Turned out Fabre was the right guy to have aboard. As Beneteau’s director of project management, he oversaw the collaboration between the builder and Volvo Penta, whose IPS system powers the Flyer and therefore was a major consideration in her hull design. While her entry deadrise is a secret, Fabre did disclose other details of the Patrick Sarrazin design, such as the fact that her hull has a variable deadrise, with the aftmost seven feet being nearly flat to accommodate the IPS drives. According to Fabre, the hull was tested and tweaked in Beneteau’s own test tank extensively over nine months.
Volvo Penta spent years developing IPS, and it shines on the Flyer, thanks to her hull form. We reached an average top speed of 38.9 mph on a calm Severn River, and she came fully around at top speed in just over two boat lengths, with little loss in rpm. But what really surprised me was her efficiency: She managed 1 mpg or better throughout her rpm range. At her cruise speed of 28 mph and 2750 rpm, the Flyer burned 19.8 gph—that’s good for a range of more than 400 miles.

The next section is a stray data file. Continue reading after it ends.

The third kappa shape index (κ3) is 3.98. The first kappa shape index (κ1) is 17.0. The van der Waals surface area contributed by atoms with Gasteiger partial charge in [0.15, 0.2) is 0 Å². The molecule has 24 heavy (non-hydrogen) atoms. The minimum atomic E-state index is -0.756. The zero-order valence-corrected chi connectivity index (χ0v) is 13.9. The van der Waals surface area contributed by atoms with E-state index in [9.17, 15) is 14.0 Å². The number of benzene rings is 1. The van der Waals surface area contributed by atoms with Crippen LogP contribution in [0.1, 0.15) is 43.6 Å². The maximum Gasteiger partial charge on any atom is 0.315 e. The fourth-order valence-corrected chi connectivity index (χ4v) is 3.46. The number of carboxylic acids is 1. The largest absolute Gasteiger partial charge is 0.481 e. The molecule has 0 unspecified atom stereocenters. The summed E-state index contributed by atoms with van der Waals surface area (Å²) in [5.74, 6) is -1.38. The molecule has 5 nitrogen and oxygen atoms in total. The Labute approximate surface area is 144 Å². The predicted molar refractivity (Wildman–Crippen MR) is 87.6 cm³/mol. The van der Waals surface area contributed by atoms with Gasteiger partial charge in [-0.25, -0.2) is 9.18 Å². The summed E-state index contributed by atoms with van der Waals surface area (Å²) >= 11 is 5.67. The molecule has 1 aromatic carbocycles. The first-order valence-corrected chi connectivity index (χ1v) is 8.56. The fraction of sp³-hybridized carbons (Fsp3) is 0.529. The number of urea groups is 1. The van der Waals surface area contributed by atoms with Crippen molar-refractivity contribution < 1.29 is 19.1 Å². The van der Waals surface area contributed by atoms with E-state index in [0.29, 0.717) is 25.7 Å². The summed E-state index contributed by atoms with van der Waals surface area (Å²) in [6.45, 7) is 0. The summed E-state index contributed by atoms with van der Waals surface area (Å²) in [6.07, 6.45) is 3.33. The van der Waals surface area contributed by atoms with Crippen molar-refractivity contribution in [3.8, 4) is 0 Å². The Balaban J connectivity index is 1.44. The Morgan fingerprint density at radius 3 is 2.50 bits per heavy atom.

But while her hull design is new, the Flyer’s built like the aforementioned sisterships. She utilizes a polyester balsa sandwich core below the waterline with single-skin, fiberglass topsides. Decks are also balsa sandwich coring, chosen for its favorable strength-to-weight ratio and sound attenuation, apparently with good reason, as during my sea trial, I measured just 78 d-BA at the helm at 30.6 mph and 3000 rpm (65 d-BA is the level of normal conversation). Two other reasons are the fact that the IPS 400 diesel inboards are well aft and the Flyer’s stainless steel sliding door to the cockpit was closed. The sound levels are even more impressive when you consider that the 4'2"x 5'5" electrically retractable fiberglass roof was open.